I also went and got my Vietnamese visa for my trip to Hanoi and Can Tho, and submitted my powerpoint presentation.  I’m still preparing my presentation for Can Tho, but I have a few more days.  I also had to grade all of my students’ exams and submit the grades to the school, not that it matters.  Even if they get every question wrong, they will still pass to the next class.  It’s more a business than a school, really.  A business of getting people certificates that say “I passed all 6 levels of English at the Australian Centre for Language” as quickly as possible.

Time to prepare my lesson for teaching tomorrow!  And work on my presentation for Can Tho!  And help my colleague write her Master’s thesis!  And help the library director type some e-mails!  And go to the post office and send some letters!  And go teach from 5pm to 7 pm!  And go eat dinner at my friend’s house!  And then maybe go home and relax for a minute.

memories… on the corner of my mind or something

Wow.  I was going back through my old “diary” that I kept while I was in Benin and I was reminded of so many things that seem so totally archaic and unbelievable to me know.

For example – since there were no telephone or internet in my village, but i did have electricity and my ibook, I would type up e-mails and then save them to a FLOPPY DISK (this was in the pre-usb drive days), and then go to Lokossa or Cotonou to send the e-mails. However in reading the diary I come across a lot of “my floppy disk is broken again, so I lost everything I had saved…”.  This was probably due to the crappy magnetic nature of the disks, as well as the heat and dust and etc, and the going from a mac to pc type stuff.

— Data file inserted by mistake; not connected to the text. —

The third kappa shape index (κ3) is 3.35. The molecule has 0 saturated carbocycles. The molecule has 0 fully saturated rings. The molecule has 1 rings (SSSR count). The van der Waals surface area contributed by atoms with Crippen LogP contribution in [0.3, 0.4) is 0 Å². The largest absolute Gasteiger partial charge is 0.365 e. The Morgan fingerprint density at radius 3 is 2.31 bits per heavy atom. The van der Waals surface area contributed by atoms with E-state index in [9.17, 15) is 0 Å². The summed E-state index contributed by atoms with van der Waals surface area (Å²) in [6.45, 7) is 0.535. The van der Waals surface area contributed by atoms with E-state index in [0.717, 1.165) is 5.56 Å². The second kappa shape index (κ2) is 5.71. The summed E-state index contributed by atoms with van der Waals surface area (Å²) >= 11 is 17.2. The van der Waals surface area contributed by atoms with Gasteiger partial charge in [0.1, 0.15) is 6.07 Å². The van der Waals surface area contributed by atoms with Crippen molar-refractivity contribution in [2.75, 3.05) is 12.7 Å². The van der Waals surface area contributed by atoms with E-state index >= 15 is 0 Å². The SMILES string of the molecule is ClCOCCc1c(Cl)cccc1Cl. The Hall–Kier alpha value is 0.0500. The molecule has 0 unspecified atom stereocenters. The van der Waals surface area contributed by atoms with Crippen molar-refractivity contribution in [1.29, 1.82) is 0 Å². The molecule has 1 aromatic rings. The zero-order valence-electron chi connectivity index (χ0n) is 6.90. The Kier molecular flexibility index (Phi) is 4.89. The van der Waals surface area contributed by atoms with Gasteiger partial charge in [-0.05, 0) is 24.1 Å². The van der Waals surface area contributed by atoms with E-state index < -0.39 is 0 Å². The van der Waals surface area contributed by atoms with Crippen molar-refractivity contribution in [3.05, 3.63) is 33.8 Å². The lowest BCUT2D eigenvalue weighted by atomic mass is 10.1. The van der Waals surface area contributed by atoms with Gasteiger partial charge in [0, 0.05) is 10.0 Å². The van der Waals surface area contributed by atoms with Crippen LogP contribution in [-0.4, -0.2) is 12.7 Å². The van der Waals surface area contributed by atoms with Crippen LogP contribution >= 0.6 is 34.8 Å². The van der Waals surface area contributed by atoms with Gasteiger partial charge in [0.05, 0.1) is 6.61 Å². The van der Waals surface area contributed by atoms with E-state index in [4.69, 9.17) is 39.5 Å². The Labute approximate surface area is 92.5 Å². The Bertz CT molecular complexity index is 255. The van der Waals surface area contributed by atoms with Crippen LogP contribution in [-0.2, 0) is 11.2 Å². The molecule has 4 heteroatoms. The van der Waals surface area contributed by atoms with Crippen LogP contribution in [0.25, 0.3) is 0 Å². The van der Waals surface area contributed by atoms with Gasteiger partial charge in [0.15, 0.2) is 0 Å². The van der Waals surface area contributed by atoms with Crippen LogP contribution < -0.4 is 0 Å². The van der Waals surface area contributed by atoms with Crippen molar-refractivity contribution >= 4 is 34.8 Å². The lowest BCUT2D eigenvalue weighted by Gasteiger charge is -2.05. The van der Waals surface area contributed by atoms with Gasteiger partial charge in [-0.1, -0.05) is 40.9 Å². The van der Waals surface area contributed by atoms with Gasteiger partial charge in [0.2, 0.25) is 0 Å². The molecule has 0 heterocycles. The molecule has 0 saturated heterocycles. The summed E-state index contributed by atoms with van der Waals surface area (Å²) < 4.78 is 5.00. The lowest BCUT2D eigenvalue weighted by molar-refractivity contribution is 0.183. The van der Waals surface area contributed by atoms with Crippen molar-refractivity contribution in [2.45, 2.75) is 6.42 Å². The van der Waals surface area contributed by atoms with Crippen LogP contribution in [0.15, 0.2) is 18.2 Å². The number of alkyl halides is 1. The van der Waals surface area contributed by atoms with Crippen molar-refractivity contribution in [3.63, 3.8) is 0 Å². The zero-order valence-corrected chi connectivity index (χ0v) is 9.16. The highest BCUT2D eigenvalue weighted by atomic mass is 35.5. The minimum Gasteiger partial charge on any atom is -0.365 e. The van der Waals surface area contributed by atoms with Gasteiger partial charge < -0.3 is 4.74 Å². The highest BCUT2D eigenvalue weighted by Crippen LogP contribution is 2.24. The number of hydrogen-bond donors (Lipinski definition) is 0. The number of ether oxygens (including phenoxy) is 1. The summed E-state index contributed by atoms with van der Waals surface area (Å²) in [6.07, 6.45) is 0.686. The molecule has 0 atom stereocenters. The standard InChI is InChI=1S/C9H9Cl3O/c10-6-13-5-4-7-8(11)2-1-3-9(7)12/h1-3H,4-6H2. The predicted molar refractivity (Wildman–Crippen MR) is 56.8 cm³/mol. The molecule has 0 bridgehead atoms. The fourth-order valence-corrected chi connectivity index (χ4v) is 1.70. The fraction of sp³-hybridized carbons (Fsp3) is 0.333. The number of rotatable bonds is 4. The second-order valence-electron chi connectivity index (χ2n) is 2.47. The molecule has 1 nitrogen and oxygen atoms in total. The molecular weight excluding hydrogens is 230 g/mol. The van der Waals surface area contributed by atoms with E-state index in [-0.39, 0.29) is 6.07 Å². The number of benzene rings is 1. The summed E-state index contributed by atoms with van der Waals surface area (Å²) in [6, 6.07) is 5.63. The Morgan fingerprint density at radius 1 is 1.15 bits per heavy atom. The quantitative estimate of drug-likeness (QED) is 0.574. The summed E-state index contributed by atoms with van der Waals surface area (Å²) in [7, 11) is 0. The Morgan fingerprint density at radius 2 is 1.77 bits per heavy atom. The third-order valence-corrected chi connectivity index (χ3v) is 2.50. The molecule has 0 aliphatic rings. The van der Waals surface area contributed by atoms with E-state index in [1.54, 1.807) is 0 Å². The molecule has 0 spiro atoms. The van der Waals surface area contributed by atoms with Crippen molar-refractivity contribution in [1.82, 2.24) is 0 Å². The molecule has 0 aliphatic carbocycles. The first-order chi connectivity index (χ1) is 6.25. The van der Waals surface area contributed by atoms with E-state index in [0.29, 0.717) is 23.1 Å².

Another surprising difference – I didn’t have a digital camera.  Since I hadn’t assumed I would have electricity or a computer, I didn’t bring a digital camera, so I only have the developed prints of pictures I took during that time, which I never had time to scan or put on my computer.  I didn’t get a digital camera until about 3/4 through my service, when I visited home.  Then I made up for it by taking pictures of EVERYTHING, and posting them all online.

There are a million other differences, of course.  I had so much free time back then, my typical day involved spending 4 or 5 hours cooking, and 3 or 4 hours reading, randomly going on long bike rides, walking around with my dog, sitting by the river and looking at it for hours, doing corssword puzzles, playing scrabble.

I wish I had the time to play scrabble now.  I actually brought my scrabble board with me to Laos, and a clarinet, thinking it would be like Benin, and I would have free time to play.  That is totally the opposite of the real situation.  I am working about 50 hours a week, and sometime spending 1 or 2 hours a day commuting.  I don’t really mind the bus to Dong Dok, it’s actually the only free time I get to read.

Anyway, I suppose also living in the capital I also do a great deal more socializing.  I could be at home, practising my clarinet, but I could also be out, drinking Beerlao with my pals.

Anyway, I’m feeling nostalgic.  Not only for the time I spent in Benin, but the time I spent in Chicago, the time I spent in France, the time I spent in Montreal.  It’s strange how I put so much effort into creating friendships and significant links to places, only to leave.  But the more I think about it, the more I think Wellington is where I want to go!  Don’t get me wrong, I love Laos, I love Chicago, I love Montreal, I love San Francisco, I love France, etc etc etc.  But I think I’m getting ready to move onto something new, Lao is pretty comfortable for me now, and I hate the winter in Montreal, and I’m over the Chicago scene.  So… please keep your fingers crossed for me that everything works out.  And then, if it does, you’re welcome to come visit me in New Zealand anytime.